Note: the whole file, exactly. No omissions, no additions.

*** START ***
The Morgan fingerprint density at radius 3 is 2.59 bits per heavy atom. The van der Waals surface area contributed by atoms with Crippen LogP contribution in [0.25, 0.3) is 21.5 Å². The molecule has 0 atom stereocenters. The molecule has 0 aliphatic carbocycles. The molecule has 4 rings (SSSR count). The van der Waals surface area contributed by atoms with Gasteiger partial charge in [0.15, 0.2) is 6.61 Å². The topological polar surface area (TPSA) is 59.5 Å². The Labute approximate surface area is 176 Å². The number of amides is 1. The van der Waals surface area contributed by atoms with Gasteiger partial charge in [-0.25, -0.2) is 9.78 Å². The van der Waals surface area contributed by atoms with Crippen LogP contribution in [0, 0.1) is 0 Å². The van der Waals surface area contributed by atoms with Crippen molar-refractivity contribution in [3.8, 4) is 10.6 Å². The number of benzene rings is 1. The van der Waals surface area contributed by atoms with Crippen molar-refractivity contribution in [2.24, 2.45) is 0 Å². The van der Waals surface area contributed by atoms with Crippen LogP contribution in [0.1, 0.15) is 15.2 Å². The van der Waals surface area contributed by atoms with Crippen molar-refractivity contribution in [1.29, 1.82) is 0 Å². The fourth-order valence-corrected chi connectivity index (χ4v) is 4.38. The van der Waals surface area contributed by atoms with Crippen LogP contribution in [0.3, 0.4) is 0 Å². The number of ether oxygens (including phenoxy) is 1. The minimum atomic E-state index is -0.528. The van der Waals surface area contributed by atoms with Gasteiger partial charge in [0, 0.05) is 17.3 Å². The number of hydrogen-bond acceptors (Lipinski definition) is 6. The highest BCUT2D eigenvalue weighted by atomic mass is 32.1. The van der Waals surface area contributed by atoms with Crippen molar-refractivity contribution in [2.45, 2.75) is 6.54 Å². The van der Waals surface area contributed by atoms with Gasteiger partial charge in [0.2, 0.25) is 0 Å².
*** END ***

The Morgan fingerprint density at radius 3 is 2.59 bits per heavy atom. The van der Waals surface area contributed by atoms with Crippen LogP contribution in [0.25, 0.3) is 21.5 Å². The molecule has 0 atom stereocenters. The molecule has 0 aliphatic carbocycles. The molecule has 4 rings (SSSR count). The van der Waals surface area contributed by atoms with Gasteiger partial charge in [0.15, 0.2) is 6.61 Å². The topological polar surface area (TPSA) is 59.5 Å². The Labute approximate surface area is 176 Å². The number of amides is 1. The van der Waals surface area contributed by atoms with Gasteiger partial charge in [-0.25, -0.2) is 9.78 Å². The van der Waals surface area contributed by atoms with Crippen LogP contribution in [0, 0.1) is 0 Å². The van der Waals surface area contributed by atoms with Crippen molar-refractivity contribution in [3.8, 4) is 10.6 Å². The number of benzene rings is 1. The van der Waals surface area contributed by atoms with Crippen molar-refractivity contribution in [2.24, 2.45) is 0 Å². The van der Waals surface area contributed by atoms with Crippen LogP contribution in [0.1, 0.15) is 15.2 Å². The van der Waals surface area contributed by atoms with Crippen molar-refractivity contribution in [1.29, 1.82) is 0 Å². The fourth-order valence-corrected chi connectivity index (χ4v) is 4.38. The van der Waals surface area contributed by atoms with Crippen LogP contribution in [0.3, 0.4) is 0 Å². The number of ether oxygens (including phenoxy) is 1. The minimum atomic E-state index is -0.528. The van der Waals surface area contributed by atoms with Gasteiger partial charge in [0, 0.05) is 17.3 Å². The number of hydrogen-bond acceptors (Lipinski definition) is 6. The highest BCUT2D eigenvalue weighted by atomic mass is 32.1. The van der Waals surface area contributed by atoms with Crippen molar-refractivity contribution in [2.45, 2.75) is 6.54 Å². The van der Waals surface area contributed by atoms with Gasteiger partial charge in [0.2, 0.25) is 0 Å².